When they distributed the test, we were instructed to fill in our personal information on the front cover first and then to wait for the cue to start because the test is timed. The front cover just had spaces for last name, first name, and the date. They told married women to write both our nom de jeune fille / nom de famille (maiden name) and our nom d’usage (married name, if you use it). This sounds like a simple process but it took a relatively long time. Many people accidentally began the test before they were supposed to because they didn’t understand the directions given due to either low French comprehension and/or understandable anxiety about taking a language test.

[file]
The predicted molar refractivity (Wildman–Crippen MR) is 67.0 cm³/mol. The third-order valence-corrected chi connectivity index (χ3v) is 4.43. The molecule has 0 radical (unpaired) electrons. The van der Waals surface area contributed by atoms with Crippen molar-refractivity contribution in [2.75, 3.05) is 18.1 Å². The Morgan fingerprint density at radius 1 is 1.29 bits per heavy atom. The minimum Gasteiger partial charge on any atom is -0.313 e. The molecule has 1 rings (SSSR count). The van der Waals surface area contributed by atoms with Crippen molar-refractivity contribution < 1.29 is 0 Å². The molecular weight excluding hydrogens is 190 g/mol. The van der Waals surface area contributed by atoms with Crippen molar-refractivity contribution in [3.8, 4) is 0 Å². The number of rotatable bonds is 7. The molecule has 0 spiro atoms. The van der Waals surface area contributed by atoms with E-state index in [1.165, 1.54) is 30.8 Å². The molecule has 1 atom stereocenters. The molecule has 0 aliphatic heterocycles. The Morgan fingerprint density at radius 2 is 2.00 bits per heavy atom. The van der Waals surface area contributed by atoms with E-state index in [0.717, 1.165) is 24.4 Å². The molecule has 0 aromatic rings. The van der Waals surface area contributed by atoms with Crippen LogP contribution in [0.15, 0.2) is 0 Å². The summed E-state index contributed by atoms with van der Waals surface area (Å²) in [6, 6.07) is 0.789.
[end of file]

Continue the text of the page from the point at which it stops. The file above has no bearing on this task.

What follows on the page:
You have 20 minutes to finish the test which consists of about five or six progressively difficult exercises. There are a variety of exercises: fill in the blank, multiple choice, short readings, and written responses. The tasks are fairly realistic and authentic. For example, one of the exercises was to look at a job announcement from the Unemployment Office website and answer multiple choice questions about the job offer.
➡️ TIP: You can’t have your phone out during the test, so wear a watch. Taking a timed test is definitely anxiety-inducing and knowing how much time you have might allow you to feel more in control.